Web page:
Ceton InfiniTV 4 USB Review

Sep 20, 2011 by

Ceton InfiniTV 4 USB

We’re now living in a golden age for home theater PCs (HTPC). For most people, the most important feature in an HTPC is live TV and DVR functionality. If the HTPC doesn’t handle live and recorded television, then many of the family members will never use it. That is why CableCARD tuners are so important to the progress of Windows Media Center as the leading home theater PC platform. With a CableCARD tuner you have the ability to watch and record cable television from any channel in high definition. 2011 has been a great year if you’ve been considering building a CableCARD-equipped Media Center PC. In the past, the only option for a multi-stream CableCARD tuner was the Ceton InfiniTV 4. While it is a fantastic device it has a somewhat limited reach because it required an open PCIe slot in your computer. This left small-form-factor PC owners out of the game. Ceton’snew device, the InfiniTV 4 USB changes all of that. Their latest offering gives the ability to record four shows at once from a small USB box that can be connected to virtually any Windows 7 PC.

Hardware

The beautiful black box measures in at only 1″ tall, 5.25″ wide, and 7.25″ long. The design approach was clearly minimalistic. The only side that has anything on it, other than graphics or vents, is the rear. You won’t find any lights on the front. Some people will surely like that there aren’t any lights on the front that could be seen as distracting, while others will definitely wish that there were lights to indicate how many tuners are in use. The top and bottom of the all black case is peppered with cooling holes. This is one area where Ceton was able to take something that was necessary for the function of the device and still make it beautiful to look at. The vents aren’t just a grid of holes. They’ve stylistically placed them to give it a very cool look. Around the back of the tuner you’ll find the coax cable input to the far left. The device is tall enough that they didn’t need to use a dongle this time around. To the right of that is the slot for the CableCARD. Next to that is the USB port, and to the far right is the port for the A/C adapter. Remember, the CableCARD is designed to stick out by about a quarter of an inch, so don’t try to jam it in any further. This is to give you something to grasp on to when removing it. Also, when inserting the CableCARD ensure that the manufacturer label is facing up, and that the end with the two rows of holes is the side that is inserted first. When you’ve pushed it in all the way it will feel like its snapping into place. It would have been nice to see a USB A female jack on the tuner also. This could have been used for plugging in a tuning adapter if your cable company is using Switched Digital Video. Instead you’ll need to plug the tuning adapter into your computer.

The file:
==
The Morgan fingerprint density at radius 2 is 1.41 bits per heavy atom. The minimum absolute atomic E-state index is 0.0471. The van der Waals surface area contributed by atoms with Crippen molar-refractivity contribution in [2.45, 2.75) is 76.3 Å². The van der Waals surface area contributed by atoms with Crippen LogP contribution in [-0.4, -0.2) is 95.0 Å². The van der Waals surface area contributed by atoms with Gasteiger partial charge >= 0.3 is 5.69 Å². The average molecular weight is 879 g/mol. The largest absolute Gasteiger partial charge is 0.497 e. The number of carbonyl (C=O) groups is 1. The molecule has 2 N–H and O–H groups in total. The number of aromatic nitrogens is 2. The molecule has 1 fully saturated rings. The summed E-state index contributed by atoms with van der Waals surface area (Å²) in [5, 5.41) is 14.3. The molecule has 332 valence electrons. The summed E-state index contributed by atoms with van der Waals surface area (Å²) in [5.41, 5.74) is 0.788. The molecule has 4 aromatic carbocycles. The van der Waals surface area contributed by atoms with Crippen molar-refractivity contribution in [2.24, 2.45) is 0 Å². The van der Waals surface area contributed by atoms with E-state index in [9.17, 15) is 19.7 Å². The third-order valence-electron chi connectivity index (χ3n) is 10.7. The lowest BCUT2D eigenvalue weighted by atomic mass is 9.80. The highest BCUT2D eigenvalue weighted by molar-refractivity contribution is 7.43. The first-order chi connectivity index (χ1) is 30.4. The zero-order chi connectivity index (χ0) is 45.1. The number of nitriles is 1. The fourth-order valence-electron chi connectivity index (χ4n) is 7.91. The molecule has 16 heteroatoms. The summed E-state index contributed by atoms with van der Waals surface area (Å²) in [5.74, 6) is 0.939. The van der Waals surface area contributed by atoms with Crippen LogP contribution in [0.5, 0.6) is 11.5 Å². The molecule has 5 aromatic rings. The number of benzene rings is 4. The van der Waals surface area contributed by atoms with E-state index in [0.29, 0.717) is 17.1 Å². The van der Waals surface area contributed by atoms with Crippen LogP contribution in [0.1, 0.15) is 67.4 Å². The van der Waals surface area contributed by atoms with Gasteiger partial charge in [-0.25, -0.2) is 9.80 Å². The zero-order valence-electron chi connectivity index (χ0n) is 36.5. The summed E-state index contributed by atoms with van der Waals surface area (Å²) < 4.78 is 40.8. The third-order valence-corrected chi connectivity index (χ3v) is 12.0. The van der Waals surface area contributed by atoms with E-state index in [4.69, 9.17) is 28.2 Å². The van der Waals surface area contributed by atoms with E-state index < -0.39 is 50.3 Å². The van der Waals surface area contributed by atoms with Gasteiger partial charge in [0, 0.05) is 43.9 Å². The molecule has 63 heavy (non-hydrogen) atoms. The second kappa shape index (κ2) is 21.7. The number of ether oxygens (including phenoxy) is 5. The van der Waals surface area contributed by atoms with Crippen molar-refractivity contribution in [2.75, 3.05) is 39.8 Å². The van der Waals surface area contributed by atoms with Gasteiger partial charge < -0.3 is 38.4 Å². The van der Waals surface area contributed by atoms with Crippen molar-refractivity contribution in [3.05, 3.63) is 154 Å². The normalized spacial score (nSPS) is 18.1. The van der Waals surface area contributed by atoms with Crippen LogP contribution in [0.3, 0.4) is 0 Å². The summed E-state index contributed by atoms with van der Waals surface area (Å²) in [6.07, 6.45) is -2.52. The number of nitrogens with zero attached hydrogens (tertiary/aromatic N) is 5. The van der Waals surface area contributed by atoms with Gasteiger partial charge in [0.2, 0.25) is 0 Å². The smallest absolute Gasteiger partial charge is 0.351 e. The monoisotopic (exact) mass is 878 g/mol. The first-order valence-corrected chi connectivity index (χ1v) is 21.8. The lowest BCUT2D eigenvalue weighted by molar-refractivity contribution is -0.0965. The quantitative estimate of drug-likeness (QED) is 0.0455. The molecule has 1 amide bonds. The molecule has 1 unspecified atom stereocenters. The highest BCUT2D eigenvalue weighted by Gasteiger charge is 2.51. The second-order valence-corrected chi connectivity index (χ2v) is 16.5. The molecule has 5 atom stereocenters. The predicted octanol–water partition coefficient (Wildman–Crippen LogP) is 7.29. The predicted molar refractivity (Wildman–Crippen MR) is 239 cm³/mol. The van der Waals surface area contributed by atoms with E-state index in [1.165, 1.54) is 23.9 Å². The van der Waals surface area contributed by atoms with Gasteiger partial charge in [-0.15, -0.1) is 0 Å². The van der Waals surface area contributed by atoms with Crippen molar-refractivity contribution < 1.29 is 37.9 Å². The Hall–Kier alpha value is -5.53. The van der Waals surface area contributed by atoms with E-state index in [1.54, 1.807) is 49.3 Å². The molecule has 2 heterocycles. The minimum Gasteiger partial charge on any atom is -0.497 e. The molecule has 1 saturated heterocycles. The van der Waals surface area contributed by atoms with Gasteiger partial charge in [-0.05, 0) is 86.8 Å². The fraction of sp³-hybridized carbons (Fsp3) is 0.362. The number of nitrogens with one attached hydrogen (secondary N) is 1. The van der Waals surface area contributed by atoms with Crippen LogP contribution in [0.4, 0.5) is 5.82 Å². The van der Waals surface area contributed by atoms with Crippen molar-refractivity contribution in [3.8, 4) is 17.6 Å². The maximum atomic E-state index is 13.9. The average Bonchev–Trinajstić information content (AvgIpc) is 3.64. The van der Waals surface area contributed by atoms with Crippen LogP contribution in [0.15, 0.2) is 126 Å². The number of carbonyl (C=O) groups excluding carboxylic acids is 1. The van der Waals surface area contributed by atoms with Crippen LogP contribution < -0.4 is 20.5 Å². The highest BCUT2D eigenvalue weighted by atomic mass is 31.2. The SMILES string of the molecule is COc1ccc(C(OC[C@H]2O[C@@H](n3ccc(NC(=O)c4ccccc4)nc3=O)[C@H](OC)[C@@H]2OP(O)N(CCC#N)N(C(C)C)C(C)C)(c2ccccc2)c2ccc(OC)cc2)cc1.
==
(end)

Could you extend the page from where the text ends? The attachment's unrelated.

Installation

Installation of the Ceton InfiniTV 4 USB isn’t very complicated, and Ceton provides detailed instructions for every step along the way. Of course, before you even purchase a CableCARD tuner, you should run Microsoft’s Digital Cable Advisor from within Windows Media Center. It should be located in the Extras Gallery. If it’s not in there, go to Tasks > Settings > General > Automatic Download Options and click the Download Now button. After a few minutes the Extras Gallery icon will be available on the Extras strip within Media Center. Run the Digital Cable Advisor, and it will inform you as to whether your computer is capable of supporting a CableCARD tuner. This step needs to be run before setting up your new tuner. Once that is complete plug everything into the tuner device, and connect the InfiniTV to your computer.

Diagnostics

Diagnostic Tool

Every cable operator tends to implement their CableCARD system a little different than the rest, so the ability to effectively diagnosis any potential issues is critically important. Ceton offers a web page built into their InfiniTV tuners for accessing all of the diagnostic information for the tuners, CableCARD, and your connection to your cable provider. To get to the web page simply open Windows Explorer and select “Network” from the left-side navigation pane. Then, under Media Devices, you will find the Ceton InfiniTV USB. Just double-click on the InfiniTV option and it will open the diagnostic web page in your default web browser.

The diagnostic web page for the Ceton InfiniTV 4 USB is broken up into sections for the individual tuners, CableCARD, System, Tuning Adapter, and a Log and Help section. From the tuner sections you’ll get detailed information about whether each tuner is tuned to a channel, its signal strength, copy protection status, signal to noise level, temperature, and more. The CableCARD page is the most useful during initial setup of the device. This page displays card authorization messages, number of channels available, channel maps received, and out of band information. The System tab displays information about the InfiniTV including firmware version, hardware revision, how long it has been online, and details about its connection to your network (all CableCARD tuners are treated by Windows as network interface cards). Firmware updates can be done from this page also. If your cable provider is using Switched Digital Video, you’ll need a tuning adapter, and you’ll be able to get information about the tuning adapter’s status on that page. There’s also a Log tab which will really only be necessary if you’re having difficult issues to fix. The Help tab just links to Ceton’s support site.